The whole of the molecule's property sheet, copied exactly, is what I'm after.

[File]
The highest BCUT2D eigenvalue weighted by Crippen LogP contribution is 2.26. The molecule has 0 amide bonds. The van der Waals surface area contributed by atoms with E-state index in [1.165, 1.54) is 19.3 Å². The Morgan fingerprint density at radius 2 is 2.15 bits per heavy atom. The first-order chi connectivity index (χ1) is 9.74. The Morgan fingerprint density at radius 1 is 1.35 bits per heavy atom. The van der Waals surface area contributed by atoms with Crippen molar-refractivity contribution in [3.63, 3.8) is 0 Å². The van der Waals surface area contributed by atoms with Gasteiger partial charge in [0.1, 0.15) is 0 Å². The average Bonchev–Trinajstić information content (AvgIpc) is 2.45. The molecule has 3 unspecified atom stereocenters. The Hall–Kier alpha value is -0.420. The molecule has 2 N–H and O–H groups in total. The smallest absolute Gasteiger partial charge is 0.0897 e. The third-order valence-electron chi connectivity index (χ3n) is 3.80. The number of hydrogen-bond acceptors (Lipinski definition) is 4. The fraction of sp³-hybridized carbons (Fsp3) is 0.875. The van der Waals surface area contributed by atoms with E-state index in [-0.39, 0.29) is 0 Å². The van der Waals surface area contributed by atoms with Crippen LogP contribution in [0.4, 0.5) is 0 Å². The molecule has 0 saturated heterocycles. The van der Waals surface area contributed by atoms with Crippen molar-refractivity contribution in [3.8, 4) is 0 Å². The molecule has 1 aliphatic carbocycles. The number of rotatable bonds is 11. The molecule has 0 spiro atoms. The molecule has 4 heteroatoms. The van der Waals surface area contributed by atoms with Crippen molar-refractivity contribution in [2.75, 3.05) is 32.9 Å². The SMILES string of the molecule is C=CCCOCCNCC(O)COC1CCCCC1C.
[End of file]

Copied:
The highest BCUT2D eigenvalue weighted by Crippen LogP contribution is 2.26. The molecule has 0 amide bonds. The van der Waals surface area contributed by atoms with E-state index in [1.165, 1.54) is 19.3 Å². The Morgan fingerprint density at radius 2 is 2.15 bits per heavy atom. The first-order chi connectivity index (χ1) is 9.74. The Morgan fingerprint density at radius 1 is 1.35 bits per heavy atom. The van der Waals surface area contributed by atoms with Crippen molar-refractivity contribution in [3.63, 3.8) is 0 Å². The van der Waals surface area contributed by atoms with Gasteiger partial charge in [0.1, 0.15) is 0 Å². The average Bonchev–Trinajstić information content (AvgIpc) is 2.45. The molecule has 3 unspecified atom stereocenters. The Hall–Kier alpha value is -0.420. The molecule has 2 N–H and O–H groups in total. The smallest absolute Gasteiger partial charge is 0.0897 e. The third-order valence-electron chi connectivity index (χ3n) is 3.80. The number of hydrogen-bond acceptors (Lipinski definition) is 4. The fraction of sp³-hybridized carbons (Fsp3) is 0.875. The van der Waals surface area contributed by atoms with E-state index in [-0.39, 0.29) is 0 Å². The van der Waals surface area contributed by atoms with Crippen LogP contribution in [0.4, 0.5) is 0 Å². The molecule has 0 saturated heterocycles. The van der Waals surface area contributed by atoms with Crippen molar-refractivity contribution in [3.8, 4) is 0 Å². The molecule has 1 aliphatic carbocycles. The number of rotatable bonds is 11. The molecule has 0 spiro atoms. The molecule has 4 heteroatoms. The van der Waals surface area contributed by atoms with Crippen molar-refractivity contribution in [2.75, 3.05) is 32.9 Å². The SMILES string of the molecule is C=CCCOCCNCC(O)COC1CCCCC1C.